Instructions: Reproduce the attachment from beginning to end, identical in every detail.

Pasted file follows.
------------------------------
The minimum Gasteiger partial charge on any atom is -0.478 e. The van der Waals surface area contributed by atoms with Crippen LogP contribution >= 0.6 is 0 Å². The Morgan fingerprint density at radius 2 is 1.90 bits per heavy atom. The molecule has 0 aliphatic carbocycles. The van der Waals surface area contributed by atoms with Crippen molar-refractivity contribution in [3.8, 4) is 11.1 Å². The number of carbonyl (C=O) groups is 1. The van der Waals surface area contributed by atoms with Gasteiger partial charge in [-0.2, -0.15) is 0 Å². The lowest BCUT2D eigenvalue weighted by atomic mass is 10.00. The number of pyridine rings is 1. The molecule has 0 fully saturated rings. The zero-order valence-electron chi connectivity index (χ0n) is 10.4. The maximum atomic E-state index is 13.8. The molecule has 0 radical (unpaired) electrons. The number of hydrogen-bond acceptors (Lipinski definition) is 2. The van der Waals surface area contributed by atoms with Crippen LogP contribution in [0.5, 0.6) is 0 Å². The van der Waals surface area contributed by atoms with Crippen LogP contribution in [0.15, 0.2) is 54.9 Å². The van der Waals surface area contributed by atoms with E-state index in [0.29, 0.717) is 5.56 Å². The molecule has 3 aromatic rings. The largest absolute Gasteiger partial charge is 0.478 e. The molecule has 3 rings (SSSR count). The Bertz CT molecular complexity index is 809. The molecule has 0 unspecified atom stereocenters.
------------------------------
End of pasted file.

The minimum Gasteiger partial charge on any atom is -0.478 e. The van der Waals surface area contributed by atoms with Crippen LogP contribution >= 0.6 is 0 Å². The Morgan fingerprint density at radius 2 is 1.90 bits per heavy atom. The molecule has 0 aliphatic carbocycles. The van der Waals surface area contributed by atoms with Crippen molar-refractivity contribution in [3.8, 4) is 11.1 Å². The number of carbonyl (C=O) groups is 1. The van der Waals surface area contributed by atoms with Gasteiger partial charge in [-0.2, -0.15) is 0 Å². The lowest BCUT2D eigenvalue weighted by atomic mass is 10.00. The number of pyridine rings is 1. The molecule has 0 fully saturated rings. The zero-order valence-electron chi connectivity index (χ0n) is 10.4. The maximum atomic E-state index is 13.8. The molecule has 0 radical (unpaired) electrons. The number of hydrogen-bond acceptors (Lipinski definition) is 2. The van der Waals surface area contributed by atoms with Crippen LogP contribution in [0.5, 0.6) is 0 Å². The van der Waals surface area contributed by atoms with Crippen LogP contribution in [0.15, 0.2) is 54.9 Å². The van der Waals surface area contributed by atoms with E-state index in [0.29, 0.717) is 5.56 Å². The molecule has 3 aromatic rings. The largest absolute Gasteiger partial charge is 0.478 e. The molecule has 3 rings (SSSR count). The Bertz CT molecular complexity index is 809. The molecule has 0 unspecified atom stereocenters.